It's a real triumph, the original book relies on the internal monologue of the protagonist Christopher Boone. He describes himself as a 'mathematician with behavioural difficulties' in the book. His owns descriptions of his personality, his adventures and problems means instant if slightly disturbing identification with the reader. That kind of instant link is quite difficult to transpose to a play format. But the national does it brilliantly, much of the book is read out word for word. Christopher's teacher, the one non-dysfunctional character in the tale also becomes part narrator.
The set is made up of a set of squares on the floor which light up and move. Objects are created by actors moving and mimicking gestures. There is virtually no furniture, only costume and the trains Christopher plays with constantly. Most of the actors also play different parts which works surprisingly well as it helps the audience to feel Christopher's own disorientation when he has to face the real world.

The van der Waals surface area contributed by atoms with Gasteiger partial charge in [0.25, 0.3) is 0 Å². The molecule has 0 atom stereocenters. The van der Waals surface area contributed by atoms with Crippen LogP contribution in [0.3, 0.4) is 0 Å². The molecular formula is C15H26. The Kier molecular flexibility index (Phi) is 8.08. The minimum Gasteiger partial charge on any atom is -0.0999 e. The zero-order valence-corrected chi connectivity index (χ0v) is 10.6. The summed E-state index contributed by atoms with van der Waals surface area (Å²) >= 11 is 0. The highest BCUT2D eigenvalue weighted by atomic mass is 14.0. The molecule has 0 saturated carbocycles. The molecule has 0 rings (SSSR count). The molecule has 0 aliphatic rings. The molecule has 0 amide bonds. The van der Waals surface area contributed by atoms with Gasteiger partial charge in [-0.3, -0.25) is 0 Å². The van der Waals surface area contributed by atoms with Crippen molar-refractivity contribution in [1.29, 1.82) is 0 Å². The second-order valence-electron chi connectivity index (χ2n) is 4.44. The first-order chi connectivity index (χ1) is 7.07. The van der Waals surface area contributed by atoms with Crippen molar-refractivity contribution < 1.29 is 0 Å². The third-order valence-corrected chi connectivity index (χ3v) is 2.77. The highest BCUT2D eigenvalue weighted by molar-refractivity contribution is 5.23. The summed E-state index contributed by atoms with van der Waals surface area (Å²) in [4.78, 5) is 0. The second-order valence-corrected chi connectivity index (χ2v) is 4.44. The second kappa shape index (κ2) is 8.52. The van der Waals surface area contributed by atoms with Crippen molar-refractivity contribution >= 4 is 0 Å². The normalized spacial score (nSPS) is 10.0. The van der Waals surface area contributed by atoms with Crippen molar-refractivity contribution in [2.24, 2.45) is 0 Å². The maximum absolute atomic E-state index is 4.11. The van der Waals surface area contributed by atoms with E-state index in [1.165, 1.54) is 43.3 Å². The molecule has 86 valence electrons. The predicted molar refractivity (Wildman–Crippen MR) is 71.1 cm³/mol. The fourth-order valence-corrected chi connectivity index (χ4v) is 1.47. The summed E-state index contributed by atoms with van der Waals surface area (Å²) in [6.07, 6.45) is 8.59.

The stories centres around the killing of the neighbour's dog which Christopher finds speared with a gardening folk. He is initially blamed for the 'incident' but as he 'liked' that and knows he didn't do it sets out to find the killer.
This is a great show to watch, staged in the tiny Cottsloe theatre, the audience is taken into the weird and wonderful of Christopher's brain and gets a sense of how at least to him the world doesn't quite make sense.